In order to devise effective strategies for conveying messages about reproductive health through these traditional methods of communication, traditional authorities must be engaged early on in the process and informed of the importance of these means of communication; qualified individuals must be identified as resources and others trained; and a training of trainers must be conducted

Tied up in a rope of sand. TFD : cultural action or development utility?

MAVROCORDATOS, Alex
2003

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Discusses the tension and synergy of culture and participatory development through examples of theatre for development experiences in Mali and Namibia. The author describes performances and processes for setting up performance activities in villages, some of which had their own forms of narrative drama, and others which developed these with external support. The article discusses the implications of importing and imposing cultural forms to achieve project goals, and contrasts this with the ethos of theatre for development, which seeks to engage community members in a dialogue with development workers in order to foster participation in and ownership of development activities

Understanding the indigenous knowledge and information systems of pastoralists in Eritrea

DINUCCI, Alessandro
FRE, Zeremariam
2003

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This case study explores pastoralists' traditional natural resources mangement practices and their sources and channels of information. It aims to contribute to the development of demand-led extension and advisory services for nomadic herders in Eritrea, on the premise that sustainable development programming builds on indigenous systems of communication and information diffusion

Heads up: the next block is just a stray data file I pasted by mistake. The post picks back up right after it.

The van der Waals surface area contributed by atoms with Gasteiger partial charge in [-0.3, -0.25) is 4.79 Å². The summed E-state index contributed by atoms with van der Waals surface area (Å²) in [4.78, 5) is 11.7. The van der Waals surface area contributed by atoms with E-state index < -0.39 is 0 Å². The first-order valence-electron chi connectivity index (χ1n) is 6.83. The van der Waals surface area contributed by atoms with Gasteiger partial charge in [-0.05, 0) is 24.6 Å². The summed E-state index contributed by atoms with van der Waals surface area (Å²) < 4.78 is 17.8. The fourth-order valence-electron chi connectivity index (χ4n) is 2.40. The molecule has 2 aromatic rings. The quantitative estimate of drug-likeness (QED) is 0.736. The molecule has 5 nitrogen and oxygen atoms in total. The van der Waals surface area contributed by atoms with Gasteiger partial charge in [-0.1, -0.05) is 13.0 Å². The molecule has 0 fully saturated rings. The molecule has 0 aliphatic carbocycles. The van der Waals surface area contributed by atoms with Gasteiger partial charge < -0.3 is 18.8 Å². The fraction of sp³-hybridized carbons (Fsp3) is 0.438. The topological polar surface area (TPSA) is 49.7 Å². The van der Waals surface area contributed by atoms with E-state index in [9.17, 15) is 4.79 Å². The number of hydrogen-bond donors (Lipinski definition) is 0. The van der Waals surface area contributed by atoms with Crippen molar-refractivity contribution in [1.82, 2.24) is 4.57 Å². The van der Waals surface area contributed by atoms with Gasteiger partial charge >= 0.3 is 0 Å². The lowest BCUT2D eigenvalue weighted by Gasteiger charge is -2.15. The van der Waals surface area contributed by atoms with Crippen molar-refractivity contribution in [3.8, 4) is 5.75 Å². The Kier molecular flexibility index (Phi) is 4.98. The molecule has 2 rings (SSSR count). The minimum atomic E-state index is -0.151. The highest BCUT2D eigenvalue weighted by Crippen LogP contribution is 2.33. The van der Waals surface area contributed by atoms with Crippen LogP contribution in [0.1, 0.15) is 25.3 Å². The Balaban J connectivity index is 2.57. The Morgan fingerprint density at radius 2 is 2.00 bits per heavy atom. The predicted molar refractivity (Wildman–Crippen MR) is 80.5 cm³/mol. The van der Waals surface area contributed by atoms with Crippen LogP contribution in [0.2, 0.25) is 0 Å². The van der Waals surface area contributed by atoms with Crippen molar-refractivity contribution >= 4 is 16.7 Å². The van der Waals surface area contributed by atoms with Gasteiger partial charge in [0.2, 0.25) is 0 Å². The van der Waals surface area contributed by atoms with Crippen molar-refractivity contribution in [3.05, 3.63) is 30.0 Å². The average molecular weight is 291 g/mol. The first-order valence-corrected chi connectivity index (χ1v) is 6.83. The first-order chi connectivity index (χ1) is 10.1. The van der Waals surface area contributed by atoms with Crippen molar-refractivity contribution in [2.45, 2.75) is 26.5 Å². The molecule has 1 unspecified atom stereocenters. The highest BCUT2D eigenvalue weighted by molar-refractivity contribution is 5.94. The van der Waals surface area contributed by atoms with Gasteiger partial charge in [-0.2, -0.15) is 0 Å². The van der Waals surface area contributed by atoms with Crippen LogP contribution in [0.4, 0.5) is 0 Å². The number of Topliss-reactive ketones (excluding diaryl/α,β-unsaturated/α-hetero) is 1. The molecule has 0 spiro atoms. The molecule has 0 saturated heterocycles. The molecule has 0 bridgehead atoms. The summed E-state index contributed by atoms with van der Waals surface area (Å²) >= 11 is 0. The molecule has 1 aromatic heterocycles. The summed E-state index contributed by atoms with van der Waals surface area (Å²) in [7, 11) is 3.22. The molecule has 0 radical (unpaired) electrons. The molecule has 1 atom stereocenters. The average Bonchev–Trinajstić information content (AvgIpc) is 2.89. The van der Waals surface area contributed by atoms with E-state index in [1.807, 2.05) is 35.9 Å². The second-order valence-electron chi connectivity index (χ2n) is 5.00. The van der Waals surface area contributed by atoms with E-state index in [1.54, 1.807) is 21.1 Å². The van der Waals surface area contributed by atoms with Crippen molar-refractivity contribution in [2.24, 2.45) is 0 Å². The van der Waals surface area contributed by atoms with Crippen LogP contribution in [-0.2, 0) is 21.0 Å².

The cultural approach to HIV/AIDS prevention

SOMMA, Daryl B
KESSLER BODIANG, Claudia
2003

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This paper explores how culture can be used in various forms (theatre, music, dance, traditional medicine, and more) as a means to communicate and encourage behavior change for HIV/AIDS prevention. It highlights theater for development and collaboration with traditional healers as viable alternatives to more conventional communication and behavior change models. It presents several case studies, good practices from the field, and lessons learned. The authors' understanding of a cultural approach to HIV/AIDS prevention means understanding and using a community's cultural references as a framework for the design and implementation of prevention policies and programmes. Programmes that have employed this approach are characterized by their participatory approach that fosters community ownership and in turn, can result in both greater efficacy and sustainability within the community

HIV/AIDS prevention and care in Mozambique : a socio-cultural approach. Literature and institutional assessment and case studies on Manga, Sofala Province and Morrumbala District, Zambézia Province

UNITED NATIONS EDUCATIONAL, SCIENTIFIC AND CULTURAL ORGANISATION (UNESCO)